There are several types of fraud and economic crime that affect council services.
Housing benefit fraud
About 15,500 people in Thurrock get housing benefit or council tax support. Most of these claims are legal but a high number will be false.
The most common types of housing benefit fraud include:
- not telling us about a change in circumstances that affects the right to receive benefit
- not telling us about true circumstances
- giving us false or forged documents to support a claim
Housing tenancy fraud
We provide over 10,000 social housing properties, with many more being provided by other organisations in Thurrock, such as housing associations.
The most common types of housing tenancy fraud include:
- subletting – when a tenant leaves their property and allows another person to move in, often paying rent to the original tenant far above what the we would charge
- abandonment – when a tenant leaves their property without telling us, for example when a person moves in with a new partner but keeps their council home as a safety net or simply for a place to store their belongings
- wrongful tenancy succession – when someone lies about living in a property for the qualifying period in order to gain the tenancy of a deceased tenant
- key selling – when a tenant sells their tenancy to another person for a one off payment or reward
- giving false information in a housing application – for example, not declaring you own or rent a property elsewhere, or by lying about the number of people moving in with you to gain a larger property
- right to buy – where concerns are raised over the validity of a right to buy application
Council tax fraud
Council tax fraud is when a person deliberately gives false or misleading information in order to pay less or no council tax.
The most common types of council tax fraud include when a person:
- doesn't tell us about true circumstances that affect their claim for council tax reduction
- claims to live in a single-person household when more than one person lives there
- claims to be a student when they are not
Business rates fraud
Business rates – also called non-domestic rates – fraud is when a business avoids paying the charge they owe for local services.
The most common types of business rates fraud include:
- not declaring the location of a business
- declaring that a property is no longer in use when it is
- dishonestly claiming an exemption from paying business rates
Blue Badge fraud for disabled parking
Blue Badge fraud is where a person:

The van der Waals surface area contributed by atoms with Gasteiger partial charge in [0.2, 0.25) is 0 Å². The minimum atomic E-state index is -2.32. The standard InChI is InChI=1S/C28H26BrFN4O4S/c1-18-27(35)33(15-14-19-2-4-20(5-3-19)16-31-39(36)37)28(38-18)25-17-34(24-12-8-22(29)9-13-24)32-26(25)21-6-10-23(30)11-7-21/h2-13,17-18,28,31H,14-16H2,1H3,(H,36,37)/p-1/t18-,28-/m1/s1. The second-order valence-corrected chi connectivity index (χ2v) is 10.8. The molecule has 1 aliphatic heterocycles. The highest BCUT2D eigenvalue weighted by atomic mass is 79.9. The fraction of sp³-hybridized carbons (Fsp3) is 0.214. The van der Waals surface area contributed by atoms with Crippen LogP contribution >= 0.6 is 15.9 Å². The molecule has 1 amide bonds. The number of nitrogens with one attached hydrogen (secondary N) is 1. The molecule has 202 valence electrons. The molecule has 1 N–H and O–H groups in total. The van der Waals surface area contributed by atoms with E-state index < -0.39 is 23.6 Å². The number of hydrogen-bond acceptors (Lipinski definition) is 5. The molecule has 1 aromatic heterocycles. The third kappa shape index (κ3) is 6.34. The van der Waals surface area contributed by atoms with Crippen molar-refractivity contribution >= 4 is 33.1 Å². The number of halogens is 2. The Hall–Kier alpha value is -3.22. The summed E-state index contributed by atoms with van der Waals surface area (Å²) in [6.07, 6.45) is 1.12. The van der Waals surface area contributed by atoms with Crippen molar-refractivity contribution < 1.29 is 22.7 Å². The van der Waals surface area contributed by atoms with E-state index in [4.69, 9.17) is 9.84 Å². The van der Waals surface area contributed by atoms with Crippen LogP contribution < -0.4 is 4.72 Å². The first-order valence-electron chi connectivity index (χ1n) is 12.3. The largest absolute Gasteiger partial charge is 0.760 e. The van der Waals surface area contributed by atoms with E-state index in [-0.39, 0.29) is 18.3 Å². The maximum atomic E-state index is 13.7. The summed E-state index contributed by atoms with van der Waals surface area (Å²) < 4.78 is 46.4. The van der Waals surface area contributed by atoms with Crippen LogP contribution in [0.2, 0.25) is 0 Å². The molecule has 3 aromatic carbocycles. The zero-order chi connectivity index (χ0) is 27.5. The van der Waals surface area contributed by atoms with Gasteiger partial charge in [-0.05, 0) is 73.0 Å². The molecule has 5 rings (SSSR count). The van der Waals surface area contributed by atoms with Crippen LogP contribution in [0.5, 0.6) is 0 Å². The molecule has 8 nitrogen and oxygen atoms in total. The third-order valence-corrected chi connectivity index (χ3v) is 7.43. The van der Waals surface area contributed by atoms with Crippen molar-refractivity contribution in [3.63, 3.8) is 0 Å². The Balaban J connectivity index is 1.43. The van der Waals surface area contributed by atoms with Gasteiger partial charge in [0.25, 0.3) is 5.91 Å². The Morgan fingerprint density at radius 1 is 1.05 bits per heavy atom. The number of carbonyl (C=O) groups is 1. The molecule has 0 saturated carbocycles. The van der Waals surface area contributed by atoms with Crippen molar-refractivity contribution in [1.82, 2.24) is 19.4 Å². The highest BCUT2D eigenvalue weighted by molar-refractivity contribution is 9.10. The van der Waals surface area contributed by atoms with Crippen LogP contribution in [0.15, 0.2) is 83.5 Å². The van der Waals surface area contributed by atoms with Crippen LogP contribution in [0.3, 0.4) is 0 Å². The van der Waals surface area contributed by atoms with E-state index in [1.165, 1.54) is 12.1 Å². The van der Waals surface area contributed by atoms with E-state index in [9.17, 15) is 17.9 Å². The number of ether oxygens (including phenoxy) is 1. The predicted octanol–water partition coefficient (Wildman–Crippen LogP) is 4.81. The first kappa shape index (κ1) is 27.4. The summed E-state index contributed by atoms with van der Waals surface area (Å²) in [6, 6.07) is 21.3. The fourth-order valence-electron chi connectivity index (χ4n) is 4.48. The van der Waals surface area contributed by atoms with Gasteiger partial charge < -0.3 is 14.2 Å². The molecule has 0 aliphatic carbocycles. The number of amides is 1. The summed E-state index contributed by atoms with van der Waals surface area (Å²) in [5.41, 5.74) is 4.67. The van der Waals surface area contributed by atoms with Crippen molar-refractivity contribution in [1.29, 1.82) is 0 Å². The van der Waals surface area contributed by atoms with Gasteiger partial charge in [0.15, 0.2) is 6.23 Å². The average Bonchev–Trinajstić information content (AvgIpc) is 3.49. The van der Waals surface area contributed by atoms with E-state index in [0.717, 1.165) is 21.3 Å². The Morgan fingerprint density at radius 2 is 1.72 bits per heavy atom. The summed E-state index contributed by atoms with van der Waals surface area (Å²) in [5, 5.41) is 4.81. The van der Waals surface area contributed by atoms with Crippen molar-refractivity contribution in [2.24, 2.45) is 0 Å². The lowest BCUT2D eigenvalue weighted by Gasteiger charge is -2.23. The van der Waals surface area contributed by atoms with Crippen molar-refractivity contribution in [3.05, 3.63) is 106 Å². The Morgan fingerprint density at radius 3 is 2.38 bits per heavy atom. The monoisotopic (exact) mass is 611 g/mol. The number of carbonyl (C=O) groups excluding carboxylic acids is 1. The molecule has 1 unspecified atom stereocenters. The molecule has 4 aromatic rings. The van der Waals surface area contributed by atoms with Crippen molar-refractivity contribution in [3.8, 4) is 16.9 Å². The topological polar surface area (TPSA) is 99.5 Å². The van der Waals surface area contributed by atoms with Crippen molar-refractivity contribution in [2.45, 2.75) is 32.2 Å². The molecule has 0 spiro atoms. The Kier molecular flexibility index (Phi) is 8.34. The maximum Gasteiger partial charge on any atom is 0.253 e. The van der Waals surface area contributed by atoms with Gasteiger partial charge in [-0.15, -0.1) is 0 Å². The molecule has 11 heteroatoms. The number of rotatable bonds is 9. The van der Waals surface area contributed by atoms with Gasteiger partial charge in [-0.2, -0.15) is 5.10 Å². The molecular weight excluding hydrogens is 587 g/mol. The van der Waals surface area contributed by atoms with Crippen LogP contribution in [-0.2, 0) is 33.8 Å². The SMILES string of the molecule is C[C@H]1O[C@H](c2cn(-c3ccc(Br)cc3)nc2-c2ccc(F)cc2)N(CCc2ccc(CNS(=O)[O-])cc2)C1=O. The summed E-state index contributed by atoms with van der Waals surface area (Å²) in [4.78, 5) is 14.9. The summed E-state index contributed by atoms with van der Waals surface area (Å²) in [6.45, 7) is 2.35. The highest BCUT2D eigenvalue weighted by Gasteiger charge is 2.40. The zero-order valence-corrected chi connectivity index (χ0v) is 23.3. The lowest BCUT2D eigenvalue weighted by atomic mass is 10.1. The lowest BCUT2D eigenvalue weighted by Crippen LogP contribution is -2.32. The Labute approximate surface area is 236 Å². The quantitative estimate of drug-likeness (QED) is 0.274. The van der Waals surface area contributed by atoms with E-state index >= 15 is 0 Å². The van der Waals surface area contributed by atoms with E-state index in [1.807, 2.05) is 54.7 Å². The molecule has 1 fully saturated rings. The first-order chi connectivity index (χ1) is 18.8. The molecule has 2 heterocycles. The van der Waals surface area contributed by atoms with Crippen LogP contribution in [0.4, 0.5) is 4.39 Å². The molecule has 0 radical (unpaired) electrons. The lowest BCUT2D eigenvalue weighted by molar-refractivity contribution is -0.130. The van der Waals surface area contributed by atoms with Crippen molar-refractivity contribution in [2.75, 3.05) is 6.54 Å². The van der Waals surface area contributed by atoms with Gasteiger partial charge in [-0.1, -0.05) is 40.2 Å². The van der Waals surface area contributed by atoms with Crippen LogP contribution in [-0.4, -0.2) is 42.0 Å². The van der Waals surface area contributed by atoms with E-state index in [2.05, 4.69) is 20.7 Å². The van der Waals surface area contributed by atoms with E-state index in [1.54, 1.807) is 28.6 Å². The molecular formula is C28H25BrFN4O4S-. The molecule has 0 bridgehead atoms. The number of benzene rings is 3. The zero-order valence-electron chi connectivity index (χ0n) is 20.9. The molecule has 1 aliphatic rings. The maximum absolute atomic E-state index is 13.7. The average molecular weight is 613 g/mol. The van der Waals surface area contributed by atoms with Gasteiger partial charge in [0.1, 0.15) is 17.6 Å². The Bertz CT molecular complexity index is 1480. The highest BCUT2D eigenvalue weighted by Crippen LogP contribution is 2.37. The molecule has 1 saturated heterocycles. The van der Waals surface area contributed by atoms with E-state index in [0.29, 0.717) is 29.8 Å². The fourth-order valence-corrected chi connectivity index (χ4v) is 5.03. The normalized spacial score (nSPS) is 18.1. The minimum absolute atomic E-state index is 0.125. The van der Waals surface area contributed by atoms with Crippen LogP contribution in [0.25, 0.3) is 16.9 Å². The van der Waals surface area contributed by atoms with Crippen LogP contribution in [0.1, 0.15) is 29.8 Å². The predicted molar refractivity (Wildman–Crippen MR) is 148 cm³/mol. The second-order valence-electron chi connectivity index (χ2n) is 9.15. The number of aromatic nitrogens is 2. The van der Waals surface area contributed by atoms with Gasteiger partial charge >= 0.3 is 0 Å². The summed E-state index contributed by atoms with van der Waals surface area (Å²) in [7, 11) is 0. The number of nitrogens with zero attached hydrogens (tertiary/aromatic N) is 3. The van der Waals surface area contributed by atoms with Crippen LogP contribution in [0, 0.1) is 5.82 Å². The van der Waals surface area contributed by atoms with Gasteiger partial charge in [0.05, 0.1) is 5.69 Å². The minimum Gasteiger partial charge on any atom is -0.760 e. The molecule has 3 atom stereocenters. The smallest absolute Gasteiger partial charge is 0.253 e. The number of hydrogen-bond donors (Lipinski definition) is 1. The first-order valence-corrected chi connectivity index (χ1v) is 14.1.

- uses a stolen or fake disabled parking badge
- uses a disabled parking badge when the badge holder is not in the vehicle
These types of fraud prevent the Blue Badge scheme from being used by those who need it most.
Social care fraud
This type of fraud is when a person who receives social care services:
- is dishonest about their financial status
- misuses direct payments provided to pay their care
The most common types of social care fraud include:
- keeping money that has been claimed from us to pay for a carer
- submitting false evidence that a direct payment is being used on care
- being dishonest about financial circumstances when asking for social care support
- not telling us when a service user has died, and keeping their personal budgets
- a person abusing their position of care to take money from a vulnerable person
Insurance fraud is where a person is dishonest about a claim made against us. The most common types of insurance fraud include:
- being dishonest about an injury or damage in order to receive compensation
- exaggerating damage or injury in a claim for compensation
- dishonestly making multiple insurance claims against multiple councils
Council employee and contractor fraud, bribery or corruption
Criminal misconduct by a council employee or a contractor is the most serious breach of trust.
Corruption and fraud by an employee or contractor could be where:
- an employee or contractor has abused their position to get a job with the council, or to obtain a council house, for a family member or friend
- a contractor provides cash or gifts of services in kind to a councillor or employee in return for the award of a contract
- false claims are made for overtime, travel and other payments
- a council purchase card is misused
Money laundering is where 'criminal property' – what a person has gained from criminal conduct – is made to look as though it has been obtained by legal means.
Money laundering could be taking place if a person:
- overpays a bill from the council and asks for a refund of the credit balance
- uses a stolen credit or debit card to pay for council services
Any report of fraud or economic crime against us will be taken extremely seriously.